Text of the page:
Lodge (a complaint)

Inherent in these early uses of “to lodge” was the sense of something in movement being put or placed at rest, if only temporarily. From this sense was born “lodge” in the everyday meaning of something which had been moving coming to a sudden halt, as in a bite of food suddenly “lodged” in one’s throat (a lump which, with a bit of luck and perhaps a smidgen of Heimlich, will soon be “dislodged”).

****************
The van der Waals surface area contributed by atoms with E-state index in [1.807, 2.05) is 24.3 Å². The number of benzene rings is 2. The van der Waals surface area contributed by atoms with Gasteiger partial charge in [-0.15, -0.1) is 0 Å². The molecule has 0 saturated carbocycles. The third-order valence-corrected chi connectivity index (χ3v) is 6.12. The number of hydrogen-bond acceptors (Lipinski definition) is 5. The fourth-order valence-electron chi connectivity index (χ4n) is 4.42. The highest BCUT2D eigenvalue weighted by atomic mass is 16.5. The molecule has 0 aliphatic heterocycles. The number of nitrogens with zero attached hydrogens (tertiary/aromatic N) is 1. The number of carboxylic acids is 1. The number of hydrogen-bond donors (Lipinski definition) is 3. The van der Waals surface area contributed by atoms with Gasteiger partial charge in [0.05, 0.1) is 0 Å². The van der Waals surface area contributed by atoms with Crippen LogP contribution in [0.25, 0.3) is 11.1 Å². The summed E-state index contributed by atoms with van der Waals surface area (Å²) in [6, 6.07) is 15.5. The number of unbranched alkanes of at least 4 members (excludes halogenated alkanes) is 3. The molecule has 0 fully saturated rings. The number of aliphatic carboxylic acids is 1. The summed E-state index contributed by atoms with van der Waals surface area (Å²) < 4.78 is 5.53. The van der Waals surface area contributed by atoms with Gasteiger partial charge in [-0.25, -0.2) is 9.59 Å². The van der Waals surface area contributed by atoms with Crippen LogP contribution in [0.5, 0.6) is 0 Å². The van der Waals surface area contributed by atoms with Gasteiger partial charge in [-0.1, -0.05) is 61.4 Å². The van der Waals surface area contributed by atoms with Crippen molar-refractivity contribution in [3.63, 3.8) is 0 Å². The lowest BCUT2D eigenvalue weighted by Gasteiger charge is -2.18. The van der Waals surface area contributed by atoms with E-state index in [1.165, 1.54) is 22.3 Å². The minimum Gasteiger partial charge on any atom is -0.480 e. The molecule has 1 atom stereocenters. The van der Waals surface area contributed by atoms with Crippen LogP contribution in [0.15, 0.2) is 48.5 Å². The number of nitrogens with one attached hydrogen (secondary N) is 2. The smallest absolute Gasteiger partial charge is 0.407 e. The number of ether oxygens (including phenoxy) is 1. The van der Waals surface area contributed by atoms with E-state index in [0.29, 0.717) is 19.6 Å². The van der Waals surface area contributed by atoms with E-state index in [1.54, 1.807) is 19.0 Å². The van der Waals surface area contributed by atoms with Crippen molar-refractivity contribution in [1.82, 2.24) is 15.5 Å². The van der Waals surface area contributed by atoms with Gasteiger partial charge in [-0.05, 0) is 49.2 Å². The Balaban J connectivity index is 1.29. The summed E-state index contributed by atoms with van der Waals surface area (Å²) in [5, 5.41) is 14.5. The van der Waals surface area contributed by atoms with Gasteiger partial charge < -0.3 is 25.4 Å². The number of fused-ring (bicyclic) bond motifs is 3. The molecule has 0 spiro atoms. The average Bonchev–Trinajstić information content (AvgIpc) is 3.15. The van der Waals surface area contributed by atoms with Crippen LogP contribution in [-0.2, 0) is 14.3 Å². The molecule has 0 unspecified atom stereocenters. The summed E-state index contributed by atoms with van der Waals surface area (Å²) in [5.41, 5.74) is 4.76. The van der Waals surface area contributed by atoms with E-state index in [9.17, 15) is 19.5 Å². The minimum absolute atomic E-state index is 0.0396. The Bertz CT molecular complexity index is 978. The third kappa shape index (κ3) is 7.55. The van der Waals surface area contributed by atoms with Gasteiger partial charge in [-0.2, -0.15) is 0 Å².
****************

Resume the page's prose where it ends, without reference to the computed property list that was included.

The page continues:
A less dramatic sense of “lodge,” beginning in the 17th century, was “to deposit or place something in custody” of a bank, official, guardian, etc. (“I wish … Mrs. Brent could contrive to put up my books in boxes, and lodge them in some safe place,” Jonathan Swift, 1711). It was this “put in a proper place” sense of “lodge” that, in the age of developing bureaucracy in early 18th century Britain, came to mean, as the Oxford English Dictionary explains, “To deposit in court or with some appointed officer a formal statement of (an information, complaint, objection, etc.). Hence, in popular language, to bring forward, allege (an objection, etc.).” So to “lodge a complaint” is to formally place a grievance with a party or agency with some power to address it; simply posting you beef on Facebook is not “lodging” your complaint.

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